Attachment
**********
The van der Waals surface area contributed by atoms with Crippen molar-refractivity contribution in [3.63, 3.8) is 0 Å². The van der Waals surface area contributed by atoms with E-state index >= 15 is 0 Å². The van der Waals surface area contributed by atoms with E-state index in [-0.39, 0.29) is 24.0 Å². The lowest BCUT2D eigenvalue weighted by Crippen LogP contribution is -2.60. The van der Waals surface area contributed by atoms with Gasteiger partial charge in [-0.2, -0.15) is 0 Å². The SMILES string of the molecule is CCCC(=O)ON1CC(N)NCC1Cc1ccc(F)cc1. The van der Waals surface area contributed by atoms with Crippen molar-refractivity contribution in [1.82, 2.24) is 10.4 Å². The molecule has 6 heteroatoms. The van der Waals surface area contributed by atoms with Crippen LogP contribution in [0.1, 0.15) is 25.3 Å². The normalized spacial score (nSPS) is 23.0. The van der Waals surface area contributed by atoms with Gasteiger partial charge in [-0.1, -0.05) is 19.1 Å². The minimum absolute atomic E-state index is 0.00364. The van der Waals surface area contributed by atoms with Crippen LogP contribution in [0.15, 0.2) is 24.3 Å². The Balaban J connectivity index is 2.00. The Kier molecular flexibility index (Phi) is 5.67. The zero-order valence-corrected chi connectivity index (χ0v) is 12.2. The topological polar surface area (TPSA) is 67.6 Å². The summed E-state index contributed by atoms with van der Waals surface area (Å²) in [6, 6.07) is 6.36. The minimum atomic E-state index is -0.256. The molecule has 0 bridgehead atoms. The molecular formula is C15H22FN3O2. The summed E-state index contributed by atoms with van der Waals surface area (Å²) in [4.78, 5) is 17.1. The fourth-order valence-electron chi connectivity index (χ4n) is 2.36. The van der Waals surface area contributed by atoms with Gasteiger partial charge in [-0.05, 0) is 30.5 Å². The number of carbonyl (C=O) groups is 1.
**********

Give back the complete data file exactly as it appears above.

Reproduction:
The van der Waals surface area contributed by atoms with Crippen molar-refractivity contribution in [3.63, 3.8) is 0 Å². The van der Waals surface area contributed by atoms with E-state index >= 15 is 0 Å². The van der Waals surface area contributed by atoms with E-state index in [-0.39, 0.29) is 24.0 Å². The lowest BCUT2D eigenvalue weighted by Crippen LogP contribution is -2.60. The van der Waals surface area contributed by atoms with Gasteiger partial charge in [-0.2, -0.15) is 0 Å². The SMILES string of the molecule is CCCC(=O)ON1CC(N)NCC1Cc1ccc(F)cc1. The van der Waals surface area contributed by atoms with Crippen molar-refractivity contribution in [1.82, 2.24) is 10.4 Å². The molecule has 6 heteroatoms. The van der Waals surface area contributed by atoms with Crippen LogP contribution in [0.1, 0.15) is 25.3 Å². The normalized spacial score (nSPS) is 23.0. The van der Waals surface area contributed by atoms with Gasteiger partial charge in [-0.1, -0.05) is 19.1 Å². The minimum absolute atomic E-state index is 0.00364. The van der Waals surface area contributed by atoms with Crippen LogP contribution in [0.15, 0.2) is 24.3 Å². The Balaban J connectivity index is 2.00. The Kier molecular flexibility index (Phi) is 5.67. The zero-order valence-corrected chi connectivity index (χ0v) is 12.2. The topological polar surface area (TPSA) is 67.6 Å². The summed E-state index contributed by atoms with van der Waals surface area (Å²) in [6, 6.07) is 6.36. The minimum atomic E-state index is -0.256. The molecule has 0 bridgehead atoms. The molecular formula is C15H22FN3O2. The summed E-state index contributed by atoms with van der Waals surface area (Å²) in [4.78, 5) is 17.1. The fourth-order valence-electron chi connectivity index (χ4n) is 2.36. The van der Waals surface area contributed by atoms with Gasteiger partial charge in [-0.05, 0) is 30.5 Å². The number of carbonyl (C=O) groups is 1.